I was trying to evaluate the following integral, $$I=\int_\limits {-\infty}^{\infty} \dfrac{\sin(x)}{\sinh(x)}\,dx$$ but had no success. I first expanded the the hyperbolic sine: $$I=2\int_\limits {-\infty}^{\infty} \dfrac{\sin(x)}{e^{x}-e^{-x}}\,dx=2\Im \int_\limits {-\infty}^{\infty} \dfrac{e^{ix}}{e^{x}-e^{-x}}\,dx$$ I then substituted $u=e^x$, $$I=2\Im\int_\limits {0}^{\infty} \dfrac{u^i}{u^2-1}\,du$$ Now, I'm not really sure what to do. Also, after exchanging the $\Im$ with the integral seemed to create a non-integrable singularity at $u=1$. When can you not do that?

  • $\begingroup$ You might have some luck with residue calculus, though I haven't tried. $\endgroup$ – Tob Ernack Nov 30 '17 at 3:07
  • $\begingroup$ wolframalpha.com/input/… $\endgroup$ – user210229 Nov 30 '17 at 3:15
  • $\begingroup$ math.stackexchange.com/questions/2529614/… $\endgroup$ – Guy Fsone Nov 30 '17 at 4:40
  • $\begingroup$ While the OP's integral form is a little off at the end, I believe we can say that the integral is $$\Im\int_0^{\infty}\frac{x^i-x^{-i}}{x^2-1}dx$$ $\endgroup$ – Brevan Ellefsen Dec 13 '17 at 8:02

\begin{align} \int_0^\infty\dfrac{\sin x}{\sinh x}dx &= \int_0^\infty\dfrac{2\sin x}{e^{x}-e^{-x}}dx \\ &= \int_0^\infty\dfrac{2e^{-x}\sin x}{1-e^{-2x}}dx \\ &= \int_0^\infty2e^{-x}\sin x\sum_{n\geq0}e^{-2nx} \\ &= \sum_{n\geq0}2\int_0^\infty e^{-(2n+1)x}\sin x \\ &= \sum_{n\geq0}\dfrac{2}{1+(2n+1)^2} \\ &= \color{blue}{\dfrac{\pi}{2}\tanh\dfrac{\pi}{2}} \end{align} where $$\tanh z=2z\left(\dfrac{1}{z^2+(\frac{\pi}{2})^2}+\dfrac{1}{z^2+(\frac{3\pi}{2})^2}+\dfrac{1}{z^2+(\frac{5\pi}{2})^2}+\cdots\right)$$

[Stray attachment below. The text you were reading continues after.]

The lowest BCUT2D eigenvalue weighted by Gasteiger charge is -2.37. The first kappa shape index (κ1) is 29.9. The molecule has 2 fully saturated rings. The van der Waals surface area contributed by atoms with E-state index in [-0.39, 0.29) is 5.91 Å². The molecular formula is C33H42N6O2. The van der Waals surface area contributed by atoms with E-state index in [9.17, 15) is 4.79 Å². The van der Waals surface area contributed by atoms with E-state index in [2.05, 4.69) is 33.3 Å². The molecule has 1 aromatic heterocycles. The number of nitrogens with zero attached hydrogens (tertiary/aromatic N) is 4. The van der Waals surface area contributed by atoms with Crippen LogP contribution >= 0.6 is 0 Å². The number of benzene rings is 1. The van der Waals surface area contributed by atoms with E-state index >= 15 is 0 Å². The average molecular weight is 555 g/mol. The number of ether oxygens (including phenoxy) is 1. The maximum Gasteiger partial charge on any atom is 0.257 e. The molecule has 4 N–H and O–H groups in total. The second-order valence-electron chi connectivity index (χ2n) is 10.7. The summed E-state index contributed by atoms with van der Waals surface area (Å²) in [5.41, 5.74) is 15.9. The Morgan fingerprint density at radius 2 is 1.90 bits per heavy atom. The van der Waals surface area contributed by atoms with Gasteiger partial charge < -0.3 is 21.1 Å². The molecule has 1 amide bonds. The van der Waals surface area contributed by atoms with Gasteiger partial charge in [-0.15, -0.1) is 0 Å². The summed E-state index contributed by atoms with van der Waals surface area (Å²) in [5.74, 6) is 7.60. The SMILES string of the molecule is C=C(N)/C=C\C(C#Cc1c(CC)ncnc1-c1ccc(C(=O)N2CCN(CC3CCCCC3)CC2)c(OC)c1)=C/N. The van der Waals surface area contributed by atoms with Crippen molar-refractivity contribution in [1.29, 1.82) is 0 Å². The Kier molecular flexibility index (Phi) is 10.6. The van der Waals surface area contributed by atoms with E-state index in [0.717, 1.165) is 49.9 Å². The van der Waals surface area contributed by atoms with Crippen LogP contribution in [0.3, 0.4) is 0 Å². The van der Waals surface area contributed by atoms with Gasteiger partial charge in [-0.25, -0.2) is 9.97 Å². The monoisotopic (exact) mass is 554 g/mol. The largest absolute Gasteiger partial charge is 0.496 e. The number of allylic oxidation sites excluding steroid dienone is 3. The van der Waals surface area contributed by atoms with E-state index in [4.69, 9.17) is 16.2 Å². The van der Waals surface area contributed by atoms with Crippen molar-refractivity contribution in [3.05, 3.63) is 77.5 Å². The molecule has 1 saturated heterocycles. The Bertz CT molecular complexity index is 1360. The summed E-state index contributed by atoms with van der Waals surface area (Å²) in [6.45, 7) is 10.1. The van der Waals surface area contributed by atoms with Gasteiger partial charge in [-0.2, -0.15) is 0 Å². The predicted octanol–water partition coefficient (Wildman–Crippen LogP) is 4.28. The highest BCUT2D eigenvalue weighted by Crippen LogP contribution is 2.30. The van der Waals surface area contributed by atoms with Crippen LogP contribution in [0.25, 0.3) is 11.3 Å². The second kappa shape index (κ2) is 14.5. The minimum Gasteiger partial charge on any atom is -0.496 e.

• $\begingroup$ +1, What is a reference for the identity used in the last step? $\endgroup$ – Tob Ernack Nov 30 '17 at 3:52
  • $\begingroup$ It's the expansion of $\tanh z$ which obtain from Mittag-Leffler's expansion theorem (as far as I remember from complex). $\endgroup$ – Nosrati Nov 30 '17 at 3:55
  • 1
    $\begingroup$ I was doing the work with hypergeometric functions when your answer came. It is so nice that I discarded my junk. $\to +1$. $\endgroup$ – Claude Leibovici Nov 30 '17 at 4:00
  • $\begingroup$ @TobErnack I think the last identity could also be obtained from an exponential-type Fourier series. $\endgroup$ – mickep Nov 30 '17 at 6:37

Here is a solution using something akin to the OP's method. We will show that $$\int_0^\infty \frac{x^a-x^{-a}}{x^2-1}dx = \pi \tan\left(\frac{\pi a}{2}\right)$$
From which the OP's integral is immediate. To do so, we will first evaluate the following integral using complex analysis: $$\int_0^\infty \frac{x^a}{x^2-1}dx$$ Given $-1 < \text{Re}(a) < 1$ with $a \neq 0$, we let $\Gamma$ be the following contour. enter image description here